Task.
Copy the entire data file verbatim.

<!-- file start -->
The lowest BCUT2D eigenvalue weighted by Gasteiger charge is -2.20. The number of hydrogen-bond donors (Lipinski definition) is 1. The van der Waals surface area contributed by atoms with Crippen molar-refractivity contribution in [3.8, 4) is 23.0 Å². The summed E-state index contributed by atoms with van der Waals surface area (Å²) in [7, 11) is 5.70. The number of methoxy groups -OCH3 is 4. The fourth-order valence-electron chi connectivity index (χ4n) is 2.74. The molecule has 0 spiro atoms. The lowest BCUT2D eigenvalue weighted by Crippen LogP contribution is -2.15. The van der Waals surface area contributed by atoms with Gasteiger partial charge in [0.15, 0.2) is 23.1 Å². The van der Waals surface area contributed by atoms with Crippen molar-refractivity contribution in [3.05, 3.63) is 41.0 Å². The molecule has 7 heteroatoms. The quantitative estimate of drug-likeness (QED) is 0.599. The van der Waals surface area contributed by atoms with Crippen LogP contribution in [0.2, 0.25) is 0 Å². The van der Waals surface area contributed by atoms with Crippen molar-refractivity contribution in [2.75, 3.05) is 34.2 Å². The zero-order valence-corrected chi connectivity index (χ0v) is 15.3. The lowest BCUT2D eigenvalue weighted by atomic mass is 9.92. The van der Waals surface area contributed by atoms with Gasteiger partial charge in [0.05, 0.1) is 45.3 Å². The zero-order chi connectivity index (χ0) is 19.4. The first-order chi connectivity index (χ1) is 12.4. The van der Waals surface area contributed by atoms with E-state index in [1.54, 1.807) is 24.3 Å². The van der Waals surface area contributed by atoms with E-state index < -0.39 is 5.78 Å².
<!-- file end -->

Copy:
The lowest BCUT2D eigenvalue weighted by Gasteiger charge is -2.20. The number of hydrogen-bond donors (Lipinski definition) is 1. The van der Waals surface area contributed by atoms with Crippen molar-refractivity contribution in [3.8, 4) is 23.0 Å². The summed E-state index contributed by atoms with van der Waals surface area (Å²) in [7, 11) is 5.70. The number of methoxy groups -OCH3 is 4. The fourth-order valence-electron chi connectivity index (χ4n) is 2.74. The molecule has 0 spiro atoms. The lowest BCUT2D eigenvalue weighted by Crippen LogP contribution is -2.15. The van der Waals surface area contributed by atoms with Gasteiger partial charge in [0.15, 0.2) is 23.1 Å². The van der Waals surface area contributed by atoms with Crippen molar-refractivity contribution in [3.05, 3.63) is 41.0 Å². The molecule has 7 heteroatoms. The quantitative estimate of drug-likeness (QED) is 0.599. The van der Waals surface area contributed by atoms with Crippen LogP contribution in [0.2, 0.25) is 0 Å². The van der Waals surface area contributed by atoms with Crippen molar-refractivity contribution in [2.75, 3.05) is 34.2 Å². The zero-order valence-corrected chi connectivity index (χ0v) is 15.3. The lowest BCUT2D eigenvalue weighted by atomic mass is 9.92. The van der Waals surface area contributed by atoms with Gasteiger partial charge in [0.05, 0.1) is 45.3 Å². The zero-order chi connectivity index (χ0) is 19.4. The first-order chi connectivity index (χ1) is 12.4. The van der Waals surface area contributed by atoms with E-state index in [1.54, 1.807) is 24.3 Å². The van der Waals surface area contributed by atoms with E-state index < -0.39 is 5.78 Å².